Ex-Oregon star OL has doubts about Jordan Seaton and the Colorado football OL

Colorado Spring Football Game
Colorado Spring Football Game / Matthew Stockman/GettyImages

Former Second-team All-Pac-10 offensive lineman Geoff Schwartz doesn't believe that Jordan Seaton, a freshman manning the blindside for the Buffs in the offensive trenches, and the Colorado football program's transfer OL haul will deliver on keeping Shedeur Sanders and the running back room protected due to their limited time together as a unit.

“No,” Schwartz told the Denver Post when asked if the strategy was going to work (h/t The Spun). “I know their offensive line wasn’t good last year … five new guys, along with a true freshman at left tackle? It’s a lot of turnover. And it’s a lot of new guys. And you have less practice time now, you have less hitting time now. I think it’s really hard to develop a really stable offensive line."

Schwartz flexed the familiarity of his teammates at Oregon as a true example of an offensive line that can mesh well and get the job done at college football's highest level.

“Part of developing a good offensive line is spending time together," Schwartz prefaced before saying, "I was fortunate at Oregon, we had six guys in my class along the offensive line and we spent just about every second together. When it comes to playing together, we ended up playing really well … our right guard, our center, our backups, were all guys I knew.”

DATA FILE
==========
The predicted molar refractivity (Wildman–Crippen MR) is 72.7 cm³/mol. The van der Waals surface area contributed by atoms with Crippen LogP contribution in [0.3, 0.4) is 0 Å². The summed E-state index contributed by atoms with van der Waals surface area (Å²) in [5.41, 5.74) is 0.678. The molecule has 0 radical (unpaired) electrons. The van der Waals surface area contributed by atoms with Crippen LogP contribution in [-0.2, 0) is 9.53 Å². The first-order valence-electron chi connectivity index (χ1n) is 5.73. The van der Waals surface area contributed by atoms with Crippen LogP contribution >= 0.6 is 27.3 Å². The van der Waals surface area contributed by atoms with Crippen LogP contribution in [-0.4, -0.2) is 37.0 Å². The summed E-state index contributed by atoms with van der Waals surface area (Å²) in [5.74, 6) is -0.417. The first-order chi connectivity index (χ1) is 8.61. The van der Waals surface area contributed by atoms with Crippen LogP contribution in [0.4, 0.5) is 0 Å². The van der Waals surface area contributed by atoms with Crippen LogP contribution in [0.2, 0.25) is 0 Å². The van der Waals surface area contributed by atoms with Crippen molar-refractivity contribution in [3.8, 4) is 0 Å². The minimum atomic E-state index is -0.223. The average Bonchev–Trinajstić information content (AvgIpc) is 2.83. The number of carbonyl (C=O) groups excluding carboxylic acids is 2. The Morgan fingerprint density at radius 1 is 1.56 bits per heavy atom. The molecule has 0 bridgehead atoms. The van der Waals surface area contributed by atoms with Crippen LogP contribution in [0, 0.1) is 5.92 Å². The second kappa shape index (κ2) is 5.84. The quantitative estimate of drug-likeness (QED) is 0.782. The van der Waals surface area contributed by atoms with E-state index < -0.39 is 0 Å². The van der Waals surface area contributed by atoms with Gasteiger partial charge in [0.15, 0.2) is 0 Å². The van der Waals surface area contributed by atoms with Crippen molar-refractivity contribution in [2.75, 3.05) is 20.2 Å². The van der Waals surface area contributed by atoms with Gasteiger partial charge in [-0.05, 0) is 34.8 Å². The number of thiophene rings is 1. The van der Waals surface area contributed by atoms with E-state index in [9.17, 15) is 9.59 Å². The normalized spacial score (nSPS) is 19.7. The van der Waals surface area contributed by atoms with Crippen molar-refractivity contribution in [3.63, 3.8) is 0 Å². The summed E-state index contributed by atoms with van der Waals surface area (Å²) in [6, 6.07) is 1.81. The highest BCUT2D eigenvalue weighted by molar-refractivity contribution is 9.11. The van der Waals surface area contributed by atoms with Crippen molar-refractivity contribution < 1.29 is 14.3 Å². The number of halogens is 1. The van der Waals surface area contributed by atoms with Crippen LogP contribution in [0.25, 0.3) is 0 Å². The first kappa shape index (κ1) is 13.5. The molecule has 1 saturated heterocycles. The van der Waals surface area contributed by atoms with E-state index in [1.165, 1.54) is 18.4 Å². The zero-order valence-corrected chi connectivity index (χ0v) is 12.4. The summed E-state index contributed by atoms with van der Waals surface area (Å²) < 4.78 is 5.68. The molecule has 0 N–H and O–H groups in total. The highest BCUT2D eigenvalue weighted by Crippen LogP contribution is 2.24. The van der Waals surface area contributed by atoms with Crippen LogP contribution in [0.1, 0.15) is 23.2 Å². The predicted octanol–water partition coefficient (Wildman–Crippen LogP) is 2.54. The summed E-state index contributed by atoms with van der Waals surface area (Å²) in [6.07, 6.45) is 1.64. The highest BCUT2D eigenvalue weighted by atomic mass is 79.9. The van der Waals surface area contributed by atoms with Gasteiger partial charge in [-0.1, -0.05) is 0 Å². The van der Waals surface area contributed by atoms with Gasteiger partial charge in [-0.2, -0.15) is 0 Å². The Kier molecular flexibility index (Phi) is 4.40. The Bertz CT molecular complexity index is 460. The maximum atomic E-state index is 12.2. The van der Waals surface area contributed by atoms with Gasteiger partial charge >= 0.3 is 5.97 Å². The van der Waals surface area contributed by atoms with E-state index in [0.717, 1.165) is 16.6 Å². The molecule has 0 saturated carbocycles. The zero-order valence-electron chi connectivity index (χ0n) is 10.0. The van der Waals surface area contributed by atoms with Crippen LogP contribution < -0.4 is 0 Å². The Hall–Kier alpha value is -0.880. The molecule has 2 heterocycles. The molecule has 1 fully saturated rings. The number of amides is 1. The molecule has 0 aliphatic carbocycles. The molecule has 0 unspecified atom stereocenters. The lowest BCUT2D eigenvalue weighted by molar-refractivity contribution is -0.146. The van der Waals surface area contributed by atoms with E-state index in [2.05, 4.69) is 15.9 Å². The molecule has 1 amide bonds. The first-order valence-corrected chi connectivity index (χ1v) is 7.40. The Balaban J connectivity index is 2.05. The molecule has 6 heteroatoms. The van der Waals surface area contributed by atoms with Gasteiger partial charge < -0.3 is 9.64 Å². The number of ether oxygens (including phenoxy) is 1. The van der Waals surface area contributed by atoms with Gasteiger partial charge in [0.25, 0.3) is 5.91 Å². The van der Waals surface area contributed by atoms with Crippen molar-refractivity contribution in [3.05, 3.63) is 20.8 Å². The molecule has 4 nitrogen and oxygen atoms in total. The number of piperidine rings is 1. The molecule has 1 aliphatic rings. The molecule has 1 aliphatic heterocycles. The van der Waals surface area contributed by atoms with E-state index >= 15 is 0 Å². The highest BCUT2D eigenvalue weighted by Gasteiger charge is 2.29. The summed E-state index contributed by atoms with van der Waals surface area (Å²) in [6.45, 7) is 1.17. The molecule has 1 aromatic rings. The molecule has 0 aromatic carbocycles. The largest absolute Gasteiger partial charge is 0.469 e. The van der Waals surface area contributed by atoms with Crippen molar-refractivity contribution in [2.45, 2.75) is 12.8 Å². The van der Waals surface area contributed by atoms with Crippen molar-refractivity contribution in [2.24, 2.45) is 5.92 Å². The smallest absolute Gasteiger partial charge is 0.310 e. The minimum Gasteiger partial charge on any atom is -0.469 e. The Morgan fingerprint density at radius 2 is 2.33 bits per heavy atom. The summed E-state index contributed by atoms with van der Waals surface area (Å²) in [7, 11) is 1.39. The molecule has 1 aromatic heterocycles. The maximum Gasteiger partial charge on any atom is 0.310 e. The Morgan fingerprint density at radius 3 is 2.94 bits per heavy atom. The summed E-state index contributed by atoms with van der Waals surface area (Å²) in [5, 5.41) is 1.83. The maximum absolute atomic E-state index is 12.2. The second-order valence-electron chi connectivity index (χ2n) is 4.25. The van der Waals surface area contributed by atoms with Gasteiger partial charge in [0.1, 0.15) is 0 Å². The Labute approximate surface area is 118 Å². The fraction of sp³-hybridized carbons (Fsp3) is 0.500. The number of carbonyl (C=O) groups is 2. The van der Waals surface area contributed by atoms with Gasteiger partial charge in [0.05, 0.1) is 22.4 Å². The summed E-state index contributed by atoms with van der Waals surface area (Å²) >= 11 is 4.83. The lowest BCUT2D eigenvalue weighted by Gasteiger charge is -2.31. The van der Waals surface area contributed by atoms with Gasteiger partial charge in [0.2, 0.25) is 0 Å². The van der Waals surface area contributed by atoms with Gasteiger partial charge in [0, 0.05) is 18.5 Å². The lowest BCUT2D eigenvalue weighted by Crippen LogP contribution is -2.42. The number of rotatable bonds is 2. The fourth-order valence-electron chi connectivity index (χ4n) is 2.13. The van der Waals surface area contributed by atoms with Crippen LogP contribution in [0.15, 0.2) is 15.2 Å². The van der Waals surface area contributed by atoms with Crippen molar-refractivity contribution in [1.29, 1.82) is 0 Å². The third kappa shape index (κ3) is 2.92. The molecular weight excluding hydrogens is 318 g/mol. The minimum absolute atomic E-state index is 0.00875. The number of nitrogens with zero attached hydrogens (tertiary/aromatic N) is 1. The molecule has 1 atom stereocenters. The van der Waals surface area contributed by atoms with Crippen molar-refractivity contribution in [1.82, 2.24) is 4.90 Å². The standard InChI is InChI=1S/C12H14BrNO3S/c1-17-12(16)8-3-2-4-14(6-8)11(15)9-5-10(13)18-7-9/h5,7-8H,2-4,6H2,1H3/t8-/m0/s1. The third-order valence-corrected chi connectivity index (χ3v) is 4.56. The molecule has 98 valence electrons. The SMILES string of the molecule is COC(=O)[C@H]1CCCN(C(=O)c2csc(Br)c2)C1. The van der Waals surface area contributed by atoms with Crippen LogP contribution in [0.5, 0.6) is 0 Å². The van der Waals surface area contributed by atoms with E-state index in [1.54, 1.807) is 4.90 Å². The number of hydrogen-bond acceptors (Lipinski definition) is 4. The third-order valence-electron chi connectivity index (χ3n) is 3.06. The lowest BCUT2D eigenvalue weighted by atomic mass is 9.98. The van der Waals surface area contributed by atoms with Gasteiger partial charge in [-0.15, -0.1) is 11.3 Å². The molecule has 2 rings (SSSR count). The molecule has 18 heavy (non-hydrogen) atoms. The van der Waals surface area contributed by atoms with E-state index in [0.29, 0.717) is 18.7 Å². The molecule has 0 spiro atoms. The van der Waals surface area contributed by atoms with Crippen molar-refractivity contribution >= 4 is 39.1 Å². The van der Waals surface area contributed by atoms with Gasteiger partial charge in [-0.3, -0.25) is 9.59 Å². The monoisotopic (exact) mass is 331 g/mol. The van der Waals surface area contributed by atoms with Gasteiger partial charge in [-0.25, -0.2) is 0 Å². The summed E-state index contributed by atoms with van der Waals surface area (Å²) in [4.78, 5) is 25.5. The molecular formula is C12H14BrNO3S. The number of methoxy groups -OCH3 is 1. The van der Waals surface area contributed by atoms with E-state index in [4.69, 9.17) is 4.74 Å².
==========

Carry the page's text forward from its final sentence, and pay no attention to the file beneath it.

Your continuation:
Colorado football using unorthodox methods to win

College football as we know it can be reimagined in live-time if Coach Prime can bring in a new OL coach (Phil Loadholt) and work with him to bring in the No. 1 OT in the class and surround him with underappreciated blockers from around the country -- and it all works to improve CU's record.

The top programs have always aimed to produce wave after wave of blue-chip offensive lines, doing everything possible to have the groups grow together in the way Schwartz described of his time with the Ducks under Mike Bellotti.

Sanders solving the problem overnight may well have schools reconsidering and aiming to bring in more fully developed transfers in their early to mid-twenties in order to have as grown of men as possible protecting the backfield.